There are a lot of us caught in the grips of the ever-worsening recession global depression– those of us in apparel and retail are definitely feeling it hard. I’m holding out hope that come April the economy will start to “Spring” back with new optimism. But now I’m hearing of more imminent lay-offs and cutbacks coming down the pipeline. It might have you feeling imprisoned in a way you’ve never felt before.
A good friend shared a story with me yesterday– his brother was giving a talk and the economy came up (2.8 trillion dollar deficit, btw). In the audience was a guy formerly of the Securities and Exchange Commission. When asked where he would put his money, his answer was “Gold and a shotgun.” Nice.
But there is something you can do if you find yourself laid-off and seemingly without prospects. In a market where luxury is currently a dirty word, we do have the luxury of time, energy, experience and relationships. Us little guys can turn on a dime, and create new models and paradigms faster than the large corporations that are currently focusing on how to stop the bleeding. New thinking, energy, excitement and products will go a long way towards dragging us out of this, and then hopefully the banks will start to follow in time. The economic turnaround will only start by us pulling ourselves out of our mental rut first.
Because my mind works in strange ways, this all got me thinking about economic life in an actual prison. It’s important that we keep our circumstances in perspective– it can always be worse…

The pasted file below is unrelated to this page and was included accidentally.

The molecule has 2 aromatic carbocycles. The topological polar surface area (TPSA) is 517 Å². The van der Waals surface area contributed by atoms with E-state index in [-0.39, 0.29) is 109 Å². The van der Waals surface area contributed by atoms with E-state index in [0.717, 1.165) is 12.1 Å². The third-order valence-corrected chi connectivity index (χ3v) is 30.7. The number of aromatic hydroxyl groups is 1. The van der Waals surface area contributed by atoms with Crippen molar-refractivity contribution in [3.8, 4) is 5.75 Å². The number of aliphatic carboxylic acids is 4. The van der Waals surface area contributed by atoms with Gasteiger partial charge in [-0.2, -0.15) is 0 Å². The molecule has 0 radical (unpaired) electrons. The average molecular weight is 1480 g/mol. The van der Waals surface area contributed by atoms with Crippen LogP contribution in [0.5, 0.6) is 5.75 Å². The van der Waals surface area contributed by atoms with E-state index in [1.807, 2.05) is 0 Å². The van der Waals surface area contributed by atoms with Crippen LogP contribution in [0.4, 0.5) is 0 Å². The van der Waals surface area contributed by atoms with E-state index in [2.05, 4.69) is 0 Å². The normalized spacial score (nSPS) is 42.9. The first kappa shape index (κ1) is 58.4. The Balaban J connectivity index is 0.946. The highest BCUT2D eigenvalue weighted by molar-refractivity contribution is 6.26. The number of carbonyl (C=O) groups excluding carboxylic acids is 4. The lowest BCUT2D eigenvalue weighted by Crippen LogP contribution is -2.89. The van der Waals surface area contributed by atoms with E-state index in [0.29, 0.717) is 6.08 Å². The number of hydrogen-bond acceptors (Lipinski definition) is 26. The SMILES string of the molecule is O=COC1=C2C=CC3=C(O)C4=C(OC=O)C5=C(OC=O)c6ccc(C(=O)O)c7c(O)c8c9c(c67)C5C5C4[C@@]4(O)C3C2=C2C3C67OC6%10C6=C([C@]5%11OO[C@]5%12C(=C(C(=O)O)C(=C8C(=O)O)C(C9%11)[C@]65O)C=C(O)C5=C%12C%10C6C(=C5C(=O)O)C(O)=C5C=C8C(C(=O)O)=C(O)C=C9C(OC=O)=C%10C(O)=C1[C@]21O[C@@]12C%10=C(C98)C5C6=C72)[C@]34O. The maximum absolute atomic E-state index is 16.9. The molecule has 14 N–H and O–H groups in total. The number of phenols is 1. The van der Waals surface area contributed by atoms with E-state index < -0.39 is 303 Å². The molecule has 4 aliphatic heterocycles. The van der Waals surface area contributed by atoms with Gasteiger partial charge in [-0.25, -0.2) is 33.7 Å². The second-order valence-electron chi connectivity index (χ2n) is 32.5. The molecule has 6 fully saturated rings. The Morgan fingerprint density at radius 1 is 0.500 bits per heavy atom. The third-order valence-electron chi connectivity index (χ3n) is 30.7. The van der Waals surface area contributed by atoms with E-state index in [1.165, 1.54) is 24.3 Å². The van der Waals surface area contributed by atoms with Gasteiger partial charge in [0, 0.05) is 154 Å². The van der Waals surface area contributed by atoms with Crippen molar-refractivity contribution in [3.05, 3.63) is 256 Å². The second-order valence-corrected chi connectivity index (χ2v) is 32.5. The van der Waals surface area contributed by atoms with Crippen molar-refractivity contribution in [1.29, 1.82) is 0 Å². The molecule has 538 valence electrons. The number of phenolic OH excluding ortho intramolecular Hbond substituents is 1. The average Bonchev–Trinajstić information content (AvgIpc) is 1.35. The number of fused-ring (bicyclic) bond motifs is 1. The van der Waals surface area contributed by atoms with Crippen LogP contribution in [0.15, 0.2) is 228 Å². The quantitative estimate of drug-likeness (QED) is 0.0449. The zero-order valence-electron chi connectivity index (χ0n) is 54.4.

In 1959, shopping was big in San Quentin-
The institutional man in blue denim in San Quentin prison is as affected by Madison Avenue in his buying as the organizational man on the outside. The preferences show up in the canteen, located in the yard inside San Quentin’s walls. Without neon signs, without daily special placards advertising its wares, the prison canteen does more than a $1,000 a day in business among a captive clientele of 5,003 inmates privileged to pick and choose from 310 varieties of name items. No straight razors, scissors or files are stocked, but besides cigarettes and candy, which are the two big sellers, everything from perfumed hair oil to wristwatches is available to the prisoner with a good conduct card and his “draw.” Each man at the “Q” whose privileges have not been suspended gets $18 a month drawn from his earnings in the prison shop or from money he has received from outside. The canteen is open every day except Friday, when its manager and nine inmate clerks restock the shelves. A three-carton limit on cigarettes is imposed because, to inmates, cigarettes are like money. They can be used in lieu of cash for gambling. Convicts make coffee in their cells without boiling water. Hot tap water will do. Toothpaste and soap are other big sellers. Though the state provides tooth powder and prison-issue soap, inmates prefer name brands. And what about the inmate with no purchasing power? Well, at least he can smoke, thanks to the state of California. Since San Quentin opened in 1852, prisoners have been issued free sacks of tobacco and papers so they can roll their own.
An inmate at San Quentin making cafeteria trays for the military, 1942.
Inmates at San Quentin unloading a large load of copper cable for salvaging from Pearl Harbor, 1942.
A San Quentin inmate winding jute, 1942.
Inmates at San Quentin unloading jute from trucks, 1942.
An inmate at San Quentin repairing shoes for the Navy and the state guard, 1942.
Prisoners at San Quentin weightlifting in prison yard during recreation period, 1947. Perfect imagery for the Dsquared2 Spring / Summer 2009 fashion ad campaign.
Prison fashion, 1951.